Cees Nooteboom’s most ambitious novel yet: philosophical, evocative, poetic and passionate
Forty-five-year-old Arthur Daane, the central figure in Allerzielen, is a maker of TV documentaries. It is no accident that he lives in Berlin, where every stone bears traces of the city’s history. For years he has filmed impulsively, in secret, in the most unlikely places. At first glance, the images are unrelated: ‘a world torn to pieces, inert, reflective, without anecdotal content, fragments which would one day fit together.’
The same might be said of Daane himself. He lost his wife and child in a plane crash and ever since has been on the sidelines, an observer, lonely and melancholy. To escape the searing pain of his loss, he is forever en route, restless, at home everywhere and nowhere. He takes refuge in thought, in the same way others find consolation in music or alcohol. He observes, philosophizes, muses and converses – on life and death, transience and immortality, art and philosophy, those who are present and those who are absent, a ‘realm inhabited by the dead and the disappeared.’ Long nocturnal discussions are devoted to themes familiar from Nooteboom’s earlier work: the impossible longing to make time stand still, the strata of the past, the invisible traces of bygone days and the desire to link the layers of history. Once in a while the narrative is interrupted by an omniscient chorus consisting of the voices of the dead, offering their own commentary on Daane’s musings.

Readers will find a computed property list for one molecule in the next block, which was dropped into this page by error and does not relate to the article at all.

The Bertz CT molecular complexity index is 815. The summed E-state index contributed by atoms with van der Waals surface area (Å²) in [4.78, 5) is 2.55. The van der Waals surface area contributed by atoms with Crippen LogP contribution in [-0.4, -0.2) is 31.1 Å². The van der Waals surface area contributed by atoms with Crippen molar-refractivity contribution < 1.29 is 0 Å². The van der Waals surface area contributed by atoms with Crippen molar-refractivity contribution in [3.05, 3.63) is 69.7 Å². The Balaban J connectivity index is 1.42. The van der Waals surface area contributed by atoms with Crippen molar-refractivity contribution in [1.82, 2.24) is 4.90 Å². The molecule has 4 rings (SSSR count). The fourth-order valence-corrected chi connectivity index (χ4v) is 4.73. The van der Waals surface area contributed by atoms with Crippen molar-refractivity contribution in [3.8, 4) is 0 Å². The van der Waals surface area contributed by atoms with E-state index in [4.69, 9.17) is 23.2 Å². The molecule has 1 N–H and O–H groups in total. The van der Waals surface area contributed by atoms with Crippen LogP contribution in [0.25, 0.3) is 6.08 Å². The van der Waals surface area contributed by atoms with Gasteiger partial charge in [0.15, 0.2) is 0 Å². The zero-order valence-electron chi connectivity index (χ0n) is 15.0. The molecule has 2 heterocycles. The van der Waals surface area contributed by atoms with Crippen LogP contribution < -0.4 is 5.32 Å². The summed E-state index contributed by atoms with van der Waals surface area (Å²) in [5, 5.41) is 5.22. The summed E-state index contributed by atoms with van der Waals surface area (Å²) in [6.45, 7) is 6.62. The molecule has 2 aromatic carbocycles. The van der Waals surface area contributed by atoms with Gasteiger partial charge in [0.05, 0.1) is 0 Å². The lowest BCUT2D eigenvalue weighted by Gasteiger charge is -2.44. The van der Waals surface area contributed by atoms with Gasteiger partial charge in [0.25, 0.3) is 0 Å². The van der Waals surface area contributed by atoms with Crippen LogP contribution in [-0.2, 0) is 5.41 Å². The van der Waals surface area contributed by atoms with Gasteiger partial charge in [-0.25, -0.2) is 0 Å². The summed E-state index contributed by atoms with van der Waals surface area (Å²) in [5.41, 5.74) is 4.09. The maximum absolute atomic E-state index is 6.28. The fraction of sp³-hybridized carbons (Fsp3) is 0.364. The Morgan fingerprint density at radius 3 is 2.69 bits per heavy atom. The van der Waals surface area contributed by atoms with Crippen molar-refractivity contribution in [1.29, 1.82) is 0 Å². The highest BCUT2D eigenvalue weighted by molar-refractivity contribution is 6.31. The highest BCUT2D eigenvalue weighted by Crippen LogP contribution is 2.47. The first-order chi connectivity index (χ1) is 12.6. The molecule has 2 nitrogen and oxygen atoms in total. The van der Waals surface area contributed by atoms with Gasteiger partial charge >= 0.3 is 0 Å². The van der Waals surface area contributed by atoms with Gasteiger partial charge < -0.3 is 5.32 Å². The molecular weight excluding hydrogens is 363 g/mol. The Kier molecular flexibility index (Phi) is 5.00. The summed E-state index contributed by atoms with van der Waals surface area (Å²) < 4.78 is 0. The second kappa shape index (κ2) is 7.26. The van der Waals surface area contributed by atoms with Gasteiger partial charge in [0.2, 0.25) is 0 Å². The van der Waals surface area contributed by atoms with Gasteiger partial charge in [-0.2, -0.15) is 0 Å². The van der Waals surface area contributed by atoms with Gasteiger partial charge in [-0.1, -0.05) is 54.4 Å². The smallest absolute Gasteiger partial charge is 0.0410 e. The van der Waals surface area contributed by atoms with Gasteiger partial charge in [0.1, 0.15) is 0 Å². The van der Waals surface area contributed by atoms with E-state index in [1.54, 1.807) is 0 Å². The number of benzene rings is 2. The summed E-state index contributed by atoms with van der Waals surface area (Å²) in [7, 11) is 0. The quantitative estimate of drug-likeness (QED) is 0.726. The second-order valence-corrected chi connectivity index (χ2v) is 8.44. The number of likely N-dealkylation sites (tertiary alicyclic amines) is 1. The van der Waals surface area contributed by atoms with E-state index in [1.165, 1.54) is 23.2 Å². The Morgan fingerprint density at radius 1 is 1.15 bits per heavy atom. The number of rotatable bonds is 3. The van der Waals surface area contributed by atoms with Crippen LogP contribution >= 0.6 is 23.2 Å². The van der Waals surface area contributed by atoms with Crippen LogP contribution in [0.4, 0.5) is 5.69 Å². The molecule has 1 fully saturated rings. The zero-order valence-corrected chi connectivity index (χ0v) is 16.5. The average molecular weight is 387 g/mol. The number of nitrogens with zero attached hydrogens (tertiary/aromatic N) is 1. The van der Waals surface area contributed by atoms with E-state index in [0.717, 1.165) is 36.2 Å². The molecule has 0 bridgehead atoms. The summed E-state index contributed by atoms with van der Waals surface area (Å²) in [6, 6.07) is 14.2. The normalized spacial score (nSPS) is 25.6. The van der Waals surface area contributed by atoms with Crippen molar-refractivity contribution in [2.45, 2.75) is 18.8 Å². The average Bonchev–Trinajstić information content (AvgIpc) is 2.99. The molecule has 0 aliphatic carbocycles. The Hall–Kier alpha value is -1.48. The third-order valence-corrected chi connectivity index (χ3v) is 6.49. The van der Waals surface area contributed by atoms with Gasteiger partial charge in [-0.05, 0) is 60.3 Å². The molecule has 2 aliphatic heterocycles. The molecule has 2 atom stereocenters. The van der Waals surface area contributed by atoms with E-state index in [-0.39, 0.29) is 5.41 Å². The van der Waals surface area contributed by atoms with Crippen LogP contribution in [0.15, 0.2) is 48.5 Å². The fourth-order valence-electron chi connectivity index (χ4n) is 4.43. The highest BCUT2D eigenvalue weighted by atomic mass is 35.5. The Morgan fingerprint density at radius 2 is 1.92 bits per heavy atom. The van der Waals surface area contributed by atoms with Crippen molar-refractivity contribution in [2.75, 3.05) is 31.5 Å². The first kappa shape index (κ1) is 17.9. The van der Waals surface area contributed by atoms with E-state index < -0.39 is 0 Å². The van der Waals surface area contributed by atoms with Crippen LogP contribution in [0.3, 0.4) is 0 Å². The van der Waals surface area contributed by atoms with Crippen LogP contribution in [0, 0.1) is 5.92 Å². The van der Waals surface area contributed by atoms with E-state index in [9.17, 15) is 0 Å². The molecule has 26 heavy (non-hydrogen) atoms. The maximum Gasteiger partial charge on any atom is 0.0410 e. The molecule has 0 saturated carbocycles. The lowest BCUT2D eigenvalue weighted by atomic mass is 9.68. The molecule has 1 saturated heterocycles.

What begins as a reflective essay gradually evolves into a fascinating novel. Daane meets a Dutch girl, a university student who is researching a twelfth-century Spanish queen. This mysterious and elusive woman then disappears from his life. Heeding the call of the Siren, he goes in search of her to Madrid, where he is the victim of a violent attack. For weeks he hovers between life and death. His hospital bed is surrounded by photographs of a cemetery on a bleak winter day, shrouded in mist. All Souls Day: ‘It was as if the name had more to do with the living than with the dead.’ Daane returns to life and turns his steps towards the ‘broad skies of the north.’